The good news: Napa Valley has been voted number one in the "16 Best Honeymoon Destinations in the U.S." rankings on the US News & World Report Travel website, well ahead of also-rans like Hawaii, Sedona and the Virgin Islands.
The not-so-good news: The US News listing virtually ignores the the city of Napa, which gets the briefest of mentions as the departure point for the .
Apart from that, the closest US News gets to Napa is , out in Carneros. The rest of the listing touts several Upvalley wineries and a state park in Calistoga. Not even our Zagat-rated or the white-hot eateries of star TV chefs and made the cut.
Di Rosa is also the only nod to culture in the US News report, which includes the open-air art collection as a "refreshing option" for "when you tire of wine-tastings."
Because visiting Napa is all about wine, gushes the site:
(V)ineyards are the things that separate verdant golf courses, soothing spas and gourmet restaurants. So plan for days overflowing with Cabernets and Sauvignon Blancs and prepare for an intoxicating trip.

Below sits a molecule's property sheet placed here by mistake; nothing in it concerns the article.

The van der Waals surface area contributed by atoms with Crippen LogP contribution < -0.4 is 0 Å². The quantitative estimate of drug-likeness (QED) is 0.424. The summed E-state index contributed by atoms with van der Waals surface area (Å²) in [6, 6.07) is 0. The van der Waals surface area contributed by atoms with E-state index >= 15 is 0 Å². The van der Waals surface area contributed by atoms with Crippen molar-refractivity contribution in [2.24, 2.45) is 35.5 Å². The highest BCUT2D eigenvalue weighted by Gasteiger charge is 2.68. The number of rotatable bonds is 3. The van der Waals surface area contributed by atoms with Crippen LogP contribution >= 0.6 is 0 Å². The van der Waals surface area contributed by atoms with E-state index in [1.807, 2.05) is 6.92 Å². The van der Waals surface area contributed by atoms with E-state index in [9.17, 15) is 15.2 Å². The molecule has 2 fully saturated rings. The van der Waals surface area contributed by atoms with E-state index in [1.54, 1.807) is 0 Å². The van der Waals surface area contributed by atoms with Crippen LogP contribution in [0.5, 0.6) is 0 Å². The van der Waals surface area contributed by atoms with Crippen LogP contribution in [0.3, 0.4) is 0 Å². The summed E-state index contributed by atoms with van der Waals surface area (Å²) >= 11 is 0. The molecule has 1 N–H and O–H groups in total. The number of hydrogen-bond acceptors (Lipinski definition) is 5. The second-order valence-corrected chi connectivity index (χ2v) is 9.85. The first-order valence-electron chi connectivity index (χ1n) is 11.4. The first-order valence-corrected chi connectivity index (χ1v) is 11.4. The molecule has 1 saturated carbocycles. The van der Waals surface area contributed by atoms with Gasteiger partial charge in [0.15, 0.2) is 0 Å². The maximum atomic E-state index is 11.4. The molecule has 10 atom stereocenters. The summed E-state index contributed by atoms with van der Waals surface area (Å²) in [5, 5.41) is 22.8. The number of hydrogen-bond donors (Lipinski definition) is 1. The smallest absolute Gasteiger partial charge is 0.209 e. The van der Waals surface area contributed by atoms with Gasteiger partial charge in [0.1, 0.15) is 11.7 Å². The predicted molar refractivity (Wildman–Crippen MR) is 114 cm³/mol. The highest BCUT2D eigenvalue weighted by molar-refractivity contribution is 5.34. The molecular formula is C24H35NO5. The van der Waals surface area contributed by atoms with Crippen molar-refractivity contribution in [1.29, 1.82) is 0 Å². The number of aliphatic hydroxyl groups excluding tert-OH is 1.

How about this for a refreshing option, travel writers: Open your eyes, and your readers', to the real Napa. Sure, we have wine and luxury accommodations, but there's a lot more to discover and you don't need to get intoxicated to enjoy it.
For one thing, leaving the city of Napa out of your Napa Valley travel coverage is like leaving the Left Bank out of a guide to Paris.
More than half the county's population lives here, many in historic neighborhoods: Preservationists estimate some 3,000 architecturally significant homes from earlier times still stand inside the city limits.
In old buildings and new ones alike, restaurants, wine bars and tasting rooms create a lively scene both downtown and in north Napa, where karaoke singers make music at and burger aficionados have almost too many choices.
Public art is everywhere, from whirling sculptures to reimagined shop windows; you can even learn the cha-cha from a sidewalk diagram. You can even buy art to take home from one of our downtown galleries.
We have nightclubs, too, both and , and a gem of an restored to its 19th-century glory and operated by a non-profit to bring quality entertainment to the community.
Music-loving couples could plan their wedding trip to coincide with Napa Porchfest, when live music rings out from dozens of neighborhood porches the last Sunday in July.
And what honeymooners wouldn't care to wander hand-in-hand along our riverfront promenade, and sample the goodies at ?
So c'mon, travel writers: Unfold that map, discover the real Napa and send us some visitors who are interested in more than wine.